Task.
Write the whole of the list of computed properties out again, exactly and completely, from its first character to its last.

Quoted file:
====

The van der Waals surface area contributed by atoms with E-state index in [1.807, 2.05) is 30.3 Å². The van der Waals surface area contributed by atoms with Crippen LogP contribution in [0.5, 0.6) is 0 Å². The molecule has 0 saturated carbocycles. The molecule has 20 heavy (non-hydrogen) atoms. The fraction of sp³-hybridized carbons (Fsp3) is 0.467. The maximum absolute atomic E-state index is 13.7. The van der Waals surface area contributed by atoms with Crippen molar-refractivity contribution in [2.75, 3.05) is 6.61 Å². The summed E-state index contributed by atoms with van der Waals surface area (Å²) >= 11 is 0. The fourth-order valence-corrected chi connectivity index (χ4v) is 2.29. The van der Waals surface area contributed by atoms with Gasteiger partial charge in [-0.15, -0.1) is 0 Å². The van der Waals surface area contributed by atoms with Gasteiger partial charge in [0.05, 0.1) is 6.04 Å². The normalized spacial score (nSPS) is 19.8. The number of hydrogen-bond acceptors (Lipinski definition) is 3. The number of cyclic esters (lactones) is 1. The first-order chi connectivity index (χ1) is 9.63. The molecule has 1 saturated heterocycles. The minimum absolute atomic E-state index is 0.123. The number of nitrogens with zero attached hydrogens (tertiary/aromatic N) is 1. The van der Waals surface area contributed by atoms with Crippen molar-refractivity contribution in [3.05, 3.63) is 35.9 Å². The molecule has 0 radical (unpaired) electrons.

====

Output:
The van der Waals surface area contributed by atoms with E-state index in [1.807, 2.05) is 30.3 Å². The van der Waals surface area contributed by atoms with Crippen LogP contribution in [0.5, 0.6) is 0 Å². The molecule has 0 saturated carbocycles. The molecule has 20 heavy (non-hydrogen) atoms. The fraction of sp³-hybridized carbons (Fsp3) is 0.467. The maximum absolute atomic E-state index is 13.7. The van der Waals surface area contributed by atoms with Crippen molar-refractivity contribution in [2.75, 3.05) is 6.61 Å². The summed E-state index contributed by atoms with van der Waals surface area (Å²) >= 11 is 0. The fourth-order valence-corrected chi connectivity index (χ4v) is 2.29. The van der Waals surface area contributed by atoms with Gasteiger partial charge in [-0.15, -0.1) is 0 Å². The van der Waals surface area contributed by atoms with Gasteiger partial charge in [0.05, 0.1) is 6.04 Å². The normalized spacial score (nSPS) is 19.8. The number of hydrogen-bond acceptors (Lipinski definition) is 3. The number of cyclic esters (lactones) is 1. The first-order chi connectivity index (χ1) is 9.63. The molecule has 1 saturated heterocycles. The minimum absolute atomic E-state index is 0.123. The number of nitrogens with zero attached hydrogens (tertiary/aromatic N) is 1. The van der Waals surface area contributed by atoms with Crippen molar-refractivity contribution in [3.05, 3.63) is 35.9 Å². The molecule has 0 radical (unpaired) electrons.